Australia Will Be A Low Wholesale Electricity Price Nation

In the 20th century, Australia had some of the lowest generation costs in the world on account of cheap coal combined with a reckless disregard for the nation’s and planet’s health. 

These days of low wholesale electricity prices are on the way back without the death and destruction.  As other states put more solar panels on roofs and in solar farms, and construct more wind farms, their average wholesale electricity prices will head into permanently low territory as well. 

There’s no guarantee South Australia will keep its first-place position for the lowest average wholesale electricity prices on the mainland.  Other states may be able to beat it as coal is driven from the market and they increase the rate renewable energy capacity is built.  But each time a coal power station is shut, there will be a spike in wholesale electricity prices until enough new clean generating capacity and energy storage is built to compensate.  South Australia got rid of its coal generation years ago and that is going to help.

Australia’s excellent solar and wind resources give us an advantage over most countries, but perhaps we shouldn’t get too excited over that, as no one gave a toss about our low generation costs last century.  The only real difference it made was we got a few aluminium smelters.  But considering we live in an age where electricity interconnectors can be run between continents, it may amount to more of an advantage this time around.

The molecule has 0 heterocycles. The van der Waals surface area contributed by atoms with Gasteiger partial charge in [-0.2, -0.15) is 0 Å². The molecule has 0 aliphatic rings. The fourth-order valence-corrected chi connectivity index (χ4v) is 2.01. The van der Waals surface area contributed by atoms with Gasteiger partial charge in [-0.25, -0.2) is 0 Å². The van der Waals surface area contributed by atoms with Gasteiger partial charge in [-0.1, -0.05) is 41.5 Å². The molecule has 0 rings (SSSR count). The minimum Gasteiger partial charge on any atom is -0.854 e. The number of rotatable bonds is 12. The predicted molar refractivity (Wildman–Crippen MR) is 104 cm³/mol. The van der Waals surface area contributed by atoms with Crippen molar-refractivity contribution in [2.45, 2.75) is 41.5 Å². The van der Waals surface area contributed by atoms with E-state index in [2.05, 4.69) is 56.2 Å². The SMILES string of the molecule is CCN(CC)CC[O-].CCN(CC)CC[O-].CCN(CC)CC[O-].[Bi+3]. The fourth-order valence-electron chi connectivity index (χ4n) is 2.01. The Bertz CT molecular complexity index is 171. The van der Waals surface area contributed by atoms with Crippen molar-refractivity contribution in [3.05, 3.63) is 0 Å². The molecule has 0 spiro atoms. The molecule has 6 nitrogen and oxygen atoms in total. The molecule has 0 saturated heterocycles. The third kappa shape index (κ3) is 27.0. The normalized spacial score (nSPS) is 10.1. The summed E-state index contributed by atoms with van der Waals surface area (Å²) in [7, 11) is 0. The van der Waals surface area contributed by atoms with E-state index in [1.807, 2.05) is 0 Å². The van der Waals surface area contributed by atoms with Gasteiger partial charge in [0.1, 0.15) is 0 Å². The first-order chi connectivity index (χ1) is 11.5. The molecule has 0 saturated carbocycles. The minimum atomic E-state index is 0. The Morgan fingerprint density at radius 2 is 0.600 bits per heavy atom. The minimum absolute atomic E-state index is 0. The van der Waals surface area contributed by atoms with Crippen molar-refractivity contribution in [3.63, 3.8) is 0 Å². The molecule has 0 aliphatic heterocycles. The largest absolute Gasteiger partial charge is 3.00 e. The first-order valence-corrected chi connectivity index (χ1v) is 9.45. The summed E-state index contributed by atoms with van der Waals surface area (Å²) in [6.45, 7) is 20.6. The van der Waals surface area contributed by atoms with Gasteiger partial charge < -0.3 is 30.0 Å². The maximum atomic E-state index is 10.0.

1. Note wholesale electricity prices are only a small portion of residential electricity bills. Because the other components of electricity bills remain high in SA, electricity prices are still high there.  But — and this is the point — they’re lower than they were.
  2. This doesn’t include off-grid generation by agriculture or mining, but note the amount of renewable energy used off-grid is growing fast.
  3. Hazelwood Power Station was in such poor shape it became too dangerous to operate.  That’s too dangerous for people working there.  The people in charge of coal generators can be pretty good at ignoring terrible consequences, but even they can’t ignore the increased danger of dying at work.
  4. The NSW Tomago aluminium smelter — Australia’s largest single electricity consumer — says it plans to switch to all-renewable electricity by 2029.  This isn’t the same as running an aluminium smelter in a grid without baseload generators — at the moment NSW officially plans to keep coal power for decades — but it is a good sign.
About Ronald Brakels